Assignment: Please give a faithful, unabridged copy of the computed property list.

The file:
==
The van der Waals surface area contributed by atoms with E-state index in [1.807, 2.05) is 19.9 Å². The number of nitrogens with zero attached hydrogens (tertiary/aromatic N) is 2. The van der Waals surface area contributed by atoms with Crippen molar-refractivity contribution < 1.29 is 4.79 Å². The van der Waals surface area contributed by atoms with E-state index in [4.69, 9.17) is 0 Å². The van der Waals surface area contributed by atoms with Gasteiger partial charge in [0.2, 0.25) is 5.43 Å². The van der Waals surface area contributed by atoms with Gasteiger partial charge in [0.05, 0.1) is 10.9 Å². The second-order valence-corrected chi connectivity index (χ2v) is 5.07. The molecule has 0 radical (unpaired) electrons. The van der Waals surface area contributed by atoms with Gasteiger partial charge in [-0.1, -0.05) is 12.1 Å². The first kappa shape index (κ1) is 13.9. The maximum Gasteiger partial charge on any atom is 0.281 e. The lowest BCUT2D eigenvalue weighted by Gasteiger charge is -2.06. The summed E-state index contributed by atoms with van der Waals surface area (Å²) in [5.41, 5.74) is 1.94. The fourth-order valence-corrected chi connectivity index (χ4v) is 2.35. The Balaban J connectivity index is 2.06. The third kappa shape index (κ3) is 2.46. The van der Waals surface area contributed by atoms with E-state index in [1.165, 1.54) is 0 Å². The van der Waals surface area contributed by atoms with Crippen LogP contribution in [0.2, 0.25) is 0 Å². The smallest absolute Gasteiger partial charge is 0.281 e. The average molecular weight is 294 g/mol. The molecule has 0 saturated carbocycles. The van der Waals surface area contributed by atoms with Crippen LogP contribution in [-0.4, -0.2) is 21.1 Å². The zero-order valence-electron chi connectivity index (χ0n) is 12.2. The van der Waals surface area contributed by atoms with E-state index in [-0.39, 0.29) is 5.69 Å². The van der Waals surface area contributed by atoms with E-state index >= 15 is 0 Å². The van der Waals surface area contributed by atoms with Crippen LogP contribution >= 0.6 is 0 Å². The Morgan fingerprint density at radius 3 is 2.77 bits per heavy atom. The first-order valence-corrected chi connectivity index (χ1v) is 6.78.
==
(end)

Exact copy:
The van der Waals surface area contributed by atoms with E-state index in [1.807, 2.05) is 19.9 Å². The number of nitrogens with zero attached hydrogens (tertiary/aromatic N) is 2. The van der Waals surface area contributed by atoms with Crippen molar-refractivity contribution < 1.29 is 4.79 Å². The van der Waals surface area contributed by atoms with E-state index in [4.69, 9.17) is 0 Å². The van der Waals surface area contributed by atoms with Gasteiger partial charge in [0.2, 0.25) is 5.43 Å². The van der Waals surface area contributed by atoms with Gasteiger partial charge in [0.05, 0.1) is 10.9 Å². The second-order valence-corrected chi connectivity index (χ2v) is 5.07. The molecule has 0 radical (unpaired) electrons. The van der Waals surface area contributed by atoms with Gasteiger partial charge in [-0.1, -0.05) is 12.1 Å². The first kappa shape index (κ1) is 13.9. The maximum Gasteiger partial charge on any atom is 0.281 e. The lowest BCUT2D eigenvalue weighted by Gasteiger charge is -2.06. The summed E-state index contributed by atoms with van der Waals surface area (Å²) in [5.41, 5.74) is 1.94. The fourth-order valence-corrected chi connectivity index (χ4v) is 2.35. The Balaban J connectivity index is 2.06. The third kappa shape index (κ3) is 2.46. The van der Waals surface area contributed by atoms with E-state index in [1.165, 1.54) is 0 Å². The van der Waals surface area contributed by atoms with Crippen LogP contribution in [0.2, 0.25) is 0 Å². The smallest absolute Gasteiger partial charge is 0.281 e. The average molecular weight is 294 g/mol. The molecule has 0 saturated carbocycles. The van der Waals surface area contributed by atoms with Crippen LogP contribution in [-0.4, -0.2) is 21.1 Å². The zero-order valence-electron chi connectivity index (χ0n) is 12.2. The van der Waals surface area contributed by atoms with E-state index in [-0.39, 0.29) is 5.69 Å². The van der Waals surface area contributed by atoms with E-state index >= 15 is 0 Å². The van der Waals surface area contributed by atoms with Crippen LogP contribution >= 0.6 is 0 Å². The Morgan fingerprint density at radius 3 is 2.77 bits per heavy atom. The first-order valence-corrected chi connectivity index (χ1v) is 6.78.